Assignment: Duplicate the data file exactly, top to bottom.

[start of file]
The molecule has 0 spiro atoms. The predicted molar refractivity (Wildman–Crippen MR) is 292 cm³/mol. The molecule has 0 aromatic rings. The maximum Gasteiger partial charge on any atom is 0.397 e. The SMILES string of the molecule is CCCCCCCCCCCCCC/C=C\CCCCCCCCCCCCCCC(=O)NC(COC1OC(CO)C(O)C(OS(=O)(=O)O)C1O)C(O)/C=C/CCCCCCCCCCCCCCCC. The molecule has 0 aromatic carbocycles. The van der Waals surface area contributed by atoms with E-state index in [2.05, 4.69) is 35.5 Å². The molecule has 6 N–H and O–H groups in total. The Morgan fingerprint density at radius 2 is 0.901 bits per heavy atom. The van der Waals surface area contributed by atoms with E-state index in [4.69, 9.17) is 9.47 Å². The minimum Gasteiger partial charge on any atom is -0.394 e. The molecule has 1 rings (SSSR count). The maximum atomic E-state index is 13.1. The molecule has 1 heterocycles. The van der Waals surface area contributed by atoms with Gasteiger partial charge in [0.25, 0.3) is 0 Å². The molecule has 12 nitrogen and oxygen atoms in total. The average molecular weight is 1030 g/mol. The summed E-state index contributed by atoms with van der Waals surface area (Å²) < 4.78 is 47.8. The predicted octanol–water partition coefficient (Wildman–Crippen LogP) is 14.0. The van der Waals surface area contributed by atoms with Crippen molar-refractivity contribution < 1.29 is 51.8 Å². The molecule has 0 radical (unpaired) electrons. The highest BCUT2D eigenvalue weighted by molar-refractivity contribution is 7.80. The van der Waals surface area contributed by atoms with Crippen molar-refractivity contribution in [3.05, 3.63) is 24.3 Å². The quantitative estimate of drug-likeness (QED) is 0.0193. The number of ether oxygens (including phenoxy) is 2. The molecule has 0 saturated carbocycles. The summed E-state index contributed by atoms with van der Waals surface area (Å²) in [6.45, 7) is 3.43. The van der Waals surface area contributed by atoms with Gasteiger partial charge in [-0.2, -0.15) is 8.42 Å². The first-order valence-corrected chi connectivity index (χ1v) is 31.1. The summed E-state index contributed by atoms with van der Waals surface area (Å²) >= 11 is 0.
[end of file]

The molecule has 0 spiro atoms. The predicted molar refractivity (Wildman–Crippen MR) is 292 cm³/mol. The molecule has 0 aromatic rings. The maximum Gasteiger partial charge on any atom is 0.397 e. The SMILES string of the molecule is CCCCCCCCCCCCCC/C=C\CCCCCCCCCCCCCCC(=O)NC(COC1OC(CO)C(O)C(OS(=O)(=O)O)C1O)C(O)/C=C/CCCCCCCCCCCCCCCC. The molecule has 0 aromatic carbocycles. The van der Waals surface area contributed by atoms with E-state index in [2.05, 4.69) is 35.5 Å². The molecule has 6 N–H and O–H groups in total. The Morgan fingerprint density at radius 2 is 0.901 bits per heavy atom. The van der Waals surface area contributed by atoms with E-state index in [4.69, 9.17) is 9.47 Å². The minimum Gasteiger partial charge on any atom is -0.394 e. The molecule has 1 rings (SSSR count). The maximum atomic E-state index is 13.1. The molecule has 1 heterocycles. The van der Waals surface area contributed by atoms with Gasteiger partial charge in [0.25, 0.3) is 0 Å². The molecule has 12 nitrogen and oxygen atoms in total. The average molecular weight is 1030 g/mol. The summed E-state index contributed by atoms with van der Waals surface area (Å²) < 4.78 is 47.8. The predicted octanol–water partition coefficient (Wildman–Crippen LogP) is 14.0. The van der Waals surface area contributed by atoms with Crippen molar-refractivity contribution < 1.29 is 51.8 Å². The molecule has 0 radical (unpaired) electrons. The highest BCUT2D eigenvalue weighted by molar-refractivity contribution is 7.80. The van der Waals surface area contributed by atoms with Crippen molar-refractivity contribution in [3.05, 3.63) is 24.3 Å². The quantitative estimate of drug-likeness (QED) is 0.0193. The number of ether oxygens (including phenoxy) is 2. The molecule has 0 saturated carbocycles. The summed E-state index contributed by atoms with van der Waals surface area (Å²) in [6.45, 7) is 3.43. The van der Waals surface area contributed by atoms with Gasteiger partial charge in [-0.2, -0.15) is 8.42 Å². The first-order valence-corrected chi connectivity index (χ1v) is 31.1. The summed E-state index contributed by atoms with van der Waals surface area (Å²) >= 11 is 0.